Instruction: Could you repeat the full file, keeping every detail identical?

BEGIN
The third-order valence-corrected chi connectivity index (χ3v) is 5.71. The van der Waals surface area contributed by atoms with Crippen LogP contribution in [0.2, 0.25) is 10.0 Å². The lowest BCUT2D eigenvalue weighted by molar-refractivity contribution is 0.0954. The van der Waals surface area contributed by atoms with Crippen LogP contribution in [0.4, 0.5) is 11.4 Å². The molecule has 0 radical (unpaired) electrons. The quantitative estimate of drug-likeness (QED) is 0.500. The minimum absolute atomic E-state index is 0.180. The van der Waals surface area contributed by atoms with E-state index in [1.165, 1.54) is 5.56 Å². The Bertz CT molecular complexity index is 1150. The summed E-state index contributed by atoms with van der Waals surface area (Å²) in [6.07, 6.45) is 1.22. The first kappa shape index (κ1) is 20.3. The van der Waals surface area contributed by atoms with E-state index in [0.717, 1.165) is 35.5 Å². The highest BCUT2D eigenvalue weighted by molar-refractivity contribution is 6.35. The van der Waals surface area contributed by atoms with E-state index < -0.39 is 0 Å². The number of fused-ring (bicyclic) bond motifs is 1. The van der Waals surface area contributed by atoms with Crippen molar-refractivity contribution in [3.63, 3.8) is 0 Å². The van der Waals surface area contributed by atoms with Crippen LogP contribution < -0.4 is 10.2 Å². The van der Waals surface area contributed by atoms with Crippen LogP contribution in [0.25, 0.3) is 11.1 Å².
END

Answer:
The third-order valence-corrected chi connectivity index (χ3v) is 5.71. The van der Waals surface area contributed by atoms with Crippen LogP contribution in [0.2, 0.25) is 10.0 Å². The lowest BCUT2D eigenvalue weighted by molar-refractivity contribution is 0.0954. The van der Waals surface area contributed by atoms with Crippen LogP contribution in [0.4, 0.5) is 11.4 Å². The molecule has 0 radical (unpaired) electrons. The quantitative estimate of drug-likeness (QED) is 0.500. The minimum absolute atomic E-state index is 0.180. The van der Waals surface area contributed by atoms with E-state index in [1.165, 1.54) is 5.56 Å². The Bertz CT molecular complexity index is 1150. The summed E-state index contributed by atoms with van der Waals surface area (Å²) in [6.07, 6.45) is 1.22. The first kappa shape index (κ1) is 20.3. The van der Waals surface area contributed by atoms with E-state index in [0.717, 1.165) is 35.5 Å². The highest BCUT2D eigenvalue weighted by molar-refractivity contribution is 6.35. The van der Waals surface area contributed by atoms with E-state index < -0.39 is 0 Å². The number of fused-ring (bicyclic) bond motifs is 1. The van der Waals surface area contributed by atoms with Crippen molar-refractivity contribution in [3.63, 3.8) is 0 Å². The van der Waals surface area contributed by atoms with Crippen LogP contribution < -0.4 is 10.2 Å². The van der Waals surface area contributed by atoms with Crippen LogP contribution in [0.25, 0.3) is 11.1 Å².